The scoop on safe and fun sandpit play
Published on Tuesday, 02 February 2021
Last updated on Thursday, 28 January 2021
Where an adult sees a humble sandpit, a child sees a world of playful possibilities. There are endless options for fun imaginative play in this creative space, and sandpits invite children to explore, experiment and investigate.
With so much potential for natural play and learning, the sandpit has a valuable role in early learning settings and should be maintained to ensure it is a safe, fun and hygienic place for children.
Unstructured play enhances learning, social and physical development and the sandpit can be a versatile learning resource for children when educators prepare the space with items such as diggers and trucks or kitchenware. Throw in a selection of loose parts and children can decide for themselves the purpose of an item, rather than following instructions.
‘Loose Parts’ theory is based on the idea that children are empowered creatively by the presence of open-ended materials that can be constructed, manipulated and transformed through self-directed play. In a sandpit this can be as simple as adding a collection of shells, flowers and leaves, wooden shapes or old pots and pans.
Open-ended play allows children to express their creativity freely and sand is an appropriate play object for all ages. Babies and toddlers can simply sit in sand and take in the texture and quality of it, while older children can use sand for exploration and creativity. Children can dig in sand, sift it, build with it, pour it, enjoy the feel and smell of it, ‘bake’ with it, and watch how it moves. They can also create small worlds to pretend and role play in.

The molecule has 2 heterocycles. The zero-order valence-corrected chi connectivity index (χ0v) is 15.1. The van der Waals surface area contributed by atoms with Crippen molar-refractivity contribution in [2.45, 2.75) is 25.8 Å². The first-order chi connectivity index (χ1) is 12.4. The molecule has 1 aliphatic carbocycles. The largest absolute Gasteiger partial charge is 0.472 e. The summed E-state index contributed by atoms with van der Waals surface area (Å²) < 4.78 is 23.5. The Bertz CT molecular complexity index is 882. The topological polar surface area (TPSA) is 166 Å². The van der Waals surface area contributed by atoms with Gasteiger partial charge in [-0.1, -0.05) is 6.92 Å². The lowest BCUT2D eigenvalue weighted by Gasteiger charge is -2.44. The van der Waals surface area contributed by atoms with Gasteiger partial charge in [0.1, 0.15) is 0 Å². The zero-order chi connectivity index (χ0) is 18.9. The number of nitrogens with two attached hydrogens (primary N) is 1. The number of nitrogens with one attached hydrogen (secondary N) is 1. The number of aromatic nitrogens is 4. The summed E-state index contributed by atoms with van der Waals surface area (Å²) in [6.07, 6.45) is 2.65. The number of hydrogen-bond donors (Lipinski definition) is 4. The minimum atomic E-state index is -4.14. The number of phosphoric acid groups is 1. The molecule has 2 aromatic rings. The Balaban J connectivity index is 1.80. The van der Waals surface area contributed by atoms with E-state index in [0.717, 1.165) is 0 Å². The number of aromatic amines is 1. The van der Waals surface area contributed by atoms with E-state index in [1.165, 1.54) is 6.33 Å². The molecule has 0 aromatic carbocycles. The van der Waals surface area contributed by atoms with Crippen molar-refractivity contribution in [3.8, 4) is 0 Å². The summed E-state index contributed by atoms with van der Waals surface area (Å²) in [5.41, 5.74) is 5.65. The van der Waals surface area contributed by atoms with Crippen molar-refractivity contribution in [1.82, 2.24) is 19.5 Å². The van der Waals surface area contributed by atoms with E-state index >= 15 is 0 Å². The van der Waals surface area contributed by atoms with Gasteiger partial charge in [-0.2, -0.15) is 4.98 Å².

Promotes physical development
Gross motor skills in the arms and upper bodies of children can be further developed through sand play. Moving sand around can be heavy work and if is wet sand becomes even more difficult to scoop and manipulate. The legs and lower bodies of children also get a workout from squatting in the sand or from lifting and carrying buckets of sand to other areas. There are also benefits for fine motor skills and hand-eye coordination is improved through small movements made as children work with sand accessories such as scoops and shovels.
Encourages social skills
Playing in the sandpit is a great way for children to be social and play together. While in a sandpit together children will be faced with opportunities to share tools, negotiate play space, and work together to make, create and problem solve. This will help with language development as they communicate with other children, describe their play activities and listen.
Promotes cognitive development
Children learn about the physical properties of sand by playing with it and by comparing wet and dry sand, and there is plenty of sensory stimulation gained by feeling and moulding sand. Children learn to problem-solve as they figure out how to prevent their towers from falling over and they can discover cause and effect when water is added to the sand. They will also learn mathematical concepts through using containers of varying sizes and shapes to learn about concepts such as "more than," "less than," and "equal."